The Race Underground: Boston, New York, and the Incredible Rivalry That Built America's First Subway

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Macmillan, Feb 4, 2014 - History - 404 pages
3 Reviews

In the late nineteenth century, as cities like Boston and New York grew more congested, the streets became clogged with plodding, horse-drawn carts. When the great blizzard of 1888 crippled the entire northeast, a solution had to be found. Two brothers from one of the nation's great families-Henry Melville Whitney of Boston and William Collins Whitney of New York-pursued the dream of his city digging America's first subway, and the great race was on. The competition between Boston and New York played out in an era not unlike our own, one of economic upheaval, life-changing innovations, class warfare, bitter political tensions, and the question of America's place in the world.

The Race Underground is peopled with the famous, like Boss Tweed, Grover Cleveland and Thomas Edison, and the not-so-famous, from brilliant engineers to the countless "sandhogs" who shoveled, hoisted and blasted their way into the earth's crust, sometimes losing their lives in the construction of the tunnels. Doug Most chronicles the science of the subway, looks at the centuries of fears people overcame about traveling underground and tells a story as exciting as any ever ripped from the pages of U.S. history. The Race Underground is a great American saga of two rival American cities, their rich, powerful and sometimes corrupt interests, and an invention that changed the lives of millions.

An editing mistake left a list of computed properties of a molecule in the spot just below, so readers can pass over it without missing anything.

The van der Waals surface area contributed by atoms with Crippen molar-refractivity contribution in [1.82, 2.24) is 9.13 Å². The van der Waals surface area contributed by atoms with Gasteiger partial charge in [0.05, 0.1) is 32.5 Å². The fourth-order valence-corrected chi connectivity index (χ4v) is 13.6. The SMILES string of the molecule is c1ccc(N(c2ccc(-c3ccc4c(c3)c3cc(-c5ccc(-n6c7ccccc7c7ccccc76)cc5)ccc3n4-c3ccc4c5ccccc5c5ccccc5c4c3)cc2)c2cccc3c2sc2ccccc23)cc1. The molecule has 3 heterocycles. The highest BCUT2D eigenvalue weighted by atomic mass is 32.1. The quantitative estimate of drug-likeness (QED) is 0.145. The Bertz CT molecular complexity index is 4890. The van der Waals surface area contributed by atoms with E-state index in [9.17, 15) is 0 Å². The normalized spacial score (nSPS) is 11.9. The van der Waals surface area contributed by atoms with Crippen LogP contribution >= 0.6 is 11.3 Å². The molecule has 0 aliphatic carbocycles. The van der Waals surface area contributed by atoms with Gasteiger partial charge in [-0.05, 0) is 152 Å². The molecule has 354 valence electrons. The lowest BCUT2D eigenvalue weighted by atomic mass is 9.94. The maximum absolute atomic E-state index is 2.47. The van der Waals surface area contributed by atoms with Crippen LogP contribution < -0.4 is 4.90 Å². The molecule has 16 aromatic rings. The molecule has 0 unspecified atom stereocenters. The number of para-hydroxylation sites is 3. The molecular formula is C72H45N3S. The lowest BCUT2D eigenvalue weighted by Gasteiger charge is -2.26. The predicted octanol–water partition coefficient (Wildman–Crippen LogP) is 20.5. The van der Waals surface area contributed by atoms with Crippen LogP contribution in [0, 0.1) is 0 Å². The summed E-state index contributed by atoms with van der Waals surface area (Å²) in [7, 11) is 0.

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User Review  - dougcornelius - LibraryThing

A deep dive into the start of subways in New York and Boston. Horse draw carriages, then horse drawn trolleys ruled the streets. The streets were jammed with these vehicles making it unsafe for ... Read full review

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User Review  - cjordan916 - LibraryThing

In the late nineteenth century, as cities like Boston and New York grew larger, the streets became increasingly clogged with horse-drawn carts. When the great blizzard of 1888 brought New York City to ... Read full review

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About the author (2014)

Doug Most is the deputy managing editor for features at The Boston Globe. He is the author of Always in Our Hearts: The Story of Amy Grossberg, Brian Peterson, the Pregnancy They Hid and the Child They Killed. He has written for Sports Illustrated, Runner's World and Parents and his stories have appeared in Best American Crime Writing and Best American Sports Writing. He lives in Needham, Massachusetts.

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